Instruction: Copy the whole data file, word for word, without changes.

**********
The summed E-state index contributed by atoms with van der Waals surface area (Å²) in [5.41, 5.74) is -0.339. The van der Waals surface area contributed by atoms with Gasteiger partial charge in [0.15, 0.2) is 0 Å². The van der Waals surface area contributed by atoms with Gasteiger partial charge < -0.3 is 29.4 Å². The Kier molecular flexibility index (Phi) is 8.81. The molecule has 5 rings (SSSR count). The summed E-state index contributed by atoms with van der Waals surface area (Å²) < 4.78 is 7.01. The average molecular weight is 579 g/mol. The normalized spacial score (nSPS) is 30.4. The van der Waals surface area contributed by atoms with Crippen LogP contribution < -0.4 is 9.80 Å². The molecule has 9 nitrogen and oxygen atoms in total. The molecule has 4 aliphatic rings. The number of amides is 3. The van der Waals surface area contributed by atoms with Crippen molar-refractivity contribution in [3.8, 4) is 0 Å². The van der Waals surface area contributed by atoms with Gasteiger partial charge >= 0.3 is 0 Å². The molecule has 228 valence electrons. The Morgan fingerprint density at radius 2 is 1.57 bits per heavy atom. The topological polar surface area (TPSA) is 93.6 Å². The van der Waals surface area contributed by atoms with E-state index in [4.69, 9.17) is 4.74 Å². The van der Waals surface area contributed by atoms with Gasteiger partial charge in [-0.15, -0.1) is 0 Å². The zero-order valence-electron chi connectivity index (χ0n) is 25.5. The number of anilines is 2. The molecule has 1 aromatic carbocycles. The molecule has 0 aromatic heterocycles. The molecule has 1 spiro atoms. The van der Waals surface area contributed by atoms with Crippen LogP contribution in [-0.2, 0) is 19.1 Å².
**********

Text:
The summed E-state index contributed by atoms with van der Waals surface area (Å²) in [5.41, 5.74) is -0.339. The van der Waals surface area contributed by atoms with Gasteiger partial charge in [0.15, 0.2) is 0 Å². The van der Waals surface area contributed by atoms with Gasteiger partial charge < -0.3 is 29.4 Å². The Kier molecular flexibility index (Phi) is 8.81. The molecule has 5 rings (SSSR count). The summed E-state index contributed by atoms with van der Waals surface area (Å²) < 4.78 is 7.01. The average molecular weight is 579 g/mol. The normalized spacial score (nSPS) is 30.4. The van der Waals surface area contributed by atoms with Crippen LogP contribution < -0.4 is 9.80 Å². The molecule has 9 nitrogen and oxygen atoms in total. The molecule has 4 aliphatic rings. The number of amides is 3. The van der Waals surface area contributed by atoms with Crippen molar-refractivity contribution in [3.8, 4) is 0 Å². The van der Waals surface area contributed by atoms with Gasteiger partial charge >= 0.3 is 0 Å². The molecule has 228 valence electrons. The Morgan fingerprint density at radius 2 is 1.57 bits per heavy atom. The topological polar surface area (TPSA) is 93.6 Å². The van der Waals surface area contributed by atoms with E-state index in [4.69, 9.17) is 4.74 Å². The van der Waals surface area contributed by atoms with Gasteiger partial charge in [-0.15, -0.1) is 0 Å². The zero-order valence-electron chi connectivity index (χ0n) is 25.5. The number of anilines is 2. The molecule has 1 aromatic carbocycles. The molecule has 0 aromatic heterocycles. The molecule has 1 spiro atoms. The van der Waals surface area contributed by atoms with Crippen LogP contribution in [-0.2, 0) is 19.1 Å².